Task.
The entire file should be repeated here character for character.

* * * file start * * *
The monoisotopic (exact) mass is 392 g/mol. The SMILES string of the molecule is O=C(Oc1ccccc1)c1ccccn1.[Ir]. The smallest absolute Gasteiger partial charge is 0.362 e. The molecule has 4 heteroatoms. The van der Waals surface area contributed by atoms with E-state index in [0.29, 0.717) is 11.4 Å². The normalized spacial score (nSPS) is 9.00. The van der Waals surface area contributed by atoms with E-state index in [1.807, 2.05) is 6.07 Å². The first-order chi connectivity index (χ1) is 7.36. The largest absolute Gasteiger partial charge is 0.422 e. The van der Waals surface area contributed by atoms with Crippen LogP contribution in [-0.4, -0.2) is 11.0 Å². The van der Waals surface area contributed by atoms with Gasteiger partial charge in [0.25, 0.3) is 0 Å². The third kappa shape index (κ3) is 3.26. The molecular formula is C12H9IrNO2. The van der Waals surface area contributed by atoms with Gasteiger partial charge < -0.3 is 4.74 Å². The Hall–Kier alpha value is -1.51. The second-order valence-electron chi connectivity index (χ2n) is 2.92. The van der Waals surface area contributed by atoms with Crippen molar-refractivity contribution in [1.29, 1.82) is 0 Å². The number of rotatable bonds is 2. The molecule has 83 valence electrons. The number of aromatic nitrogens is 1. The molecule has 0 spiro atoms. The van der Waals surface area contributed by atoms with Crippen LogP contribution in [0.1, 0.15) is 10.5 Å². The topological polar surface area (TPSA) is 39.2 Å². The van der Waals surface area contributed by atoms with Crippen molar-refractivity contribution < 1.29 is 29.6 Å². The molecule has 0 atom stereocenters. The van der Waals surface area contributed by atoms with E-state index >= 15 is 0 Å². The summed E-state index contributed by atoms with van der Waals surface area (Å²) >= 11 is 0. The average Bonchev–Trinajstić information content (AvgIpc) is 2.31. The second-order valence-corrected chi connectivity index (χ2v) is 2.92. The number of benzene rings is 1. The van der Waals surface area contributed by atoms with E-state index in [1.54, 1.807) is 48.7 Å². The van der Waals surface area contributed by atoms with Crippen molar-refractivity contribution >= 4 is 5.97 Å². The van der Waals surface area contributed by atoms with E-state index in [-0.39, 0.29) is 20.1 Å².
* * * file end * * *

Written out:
The monoisotopic (exact) mass is 392 g/mol. The SMILES string of the molecule is O=C(Oc1ccccc1)c1ccccn1.[Ir]. The smallest absolute Gasteiger partial charge is 0.362 e. The molecule has 4 heteroatoms. The van der Waals surface area contributed by atoms with E-state index in [0.29, 0.717) is 11.4 Å². The normalized spacial score (nSPS) is 9.00. The van der Waals surface area contributed by atoms with E-state index in [1.807, 2.05) is 6.07 Å². The first-order chi connectivity index (χ1) is 7.36. The largest absolute Gasteiger partial charge is 0.422 e. The van der Waals surface area contributed by atoms with Crippen LogP contribution in [-0.4, -0.2) is 11.0 Å². The van der Waals surface area contributed by atoms with Gasteiger partial charge in [0.25, 0.3) is 0 Å². The third kappa shape index (κ3) is 3.26. The molecular formula is C12H9IrNO2. The van der Waals surface area contributed by atoms with Gasteiger partial charge < -0.3 is 4.74 Å². The Hall–Kier alpha value is -1.51. The second-order valence-electron chi connectivity index (χ2n) is 2.92. The van der Waals surface area contributed by atoms with Crippen molar-refractivity contribution in [1.29, 1.82) is 0 Å². The number of rotatable bonds is 2. The molecule has 83 valence electrons. The number of aromatic nitrogens is 1. The molecule has 0 spiro atoms. The van der Waals surface area contributed by atoms with Crippen LogP contribution in [0.1, 0.15) is 10.5 Å². The topological polar surface area (TPSA) is 39.2 Å². The van der Waals surface area contributed by atoms with Crippen molar-refractivity contribution < 1.29 is 29.6 Å². The molecule has 0 atom stereocenters. The van der Waals surface area contributed by atoms with E-state index >= 15 is 0 Å². The summed E-state index contributed by atoms with van der Waals surface area (Å²) >= 11 is 0. The average Bonchev–Trinajstić information content (AvgIpc) is 2.31. The second-order valence-corrected chi connectivity index (χ2v) is 2.92. The number of benzene rings is 1. The van der Waals surface area contributed by atoms with E-state index in [1.54, 1.807) is 48.7 Å². The van der Waals surface area contributed by atoms with Crippen molar-refractivity contribution >= 4 is 5.97 Å². The van der Waals surface area contributed by atoms with E-state index in [-0.39, 0.29) is 20.1 Å².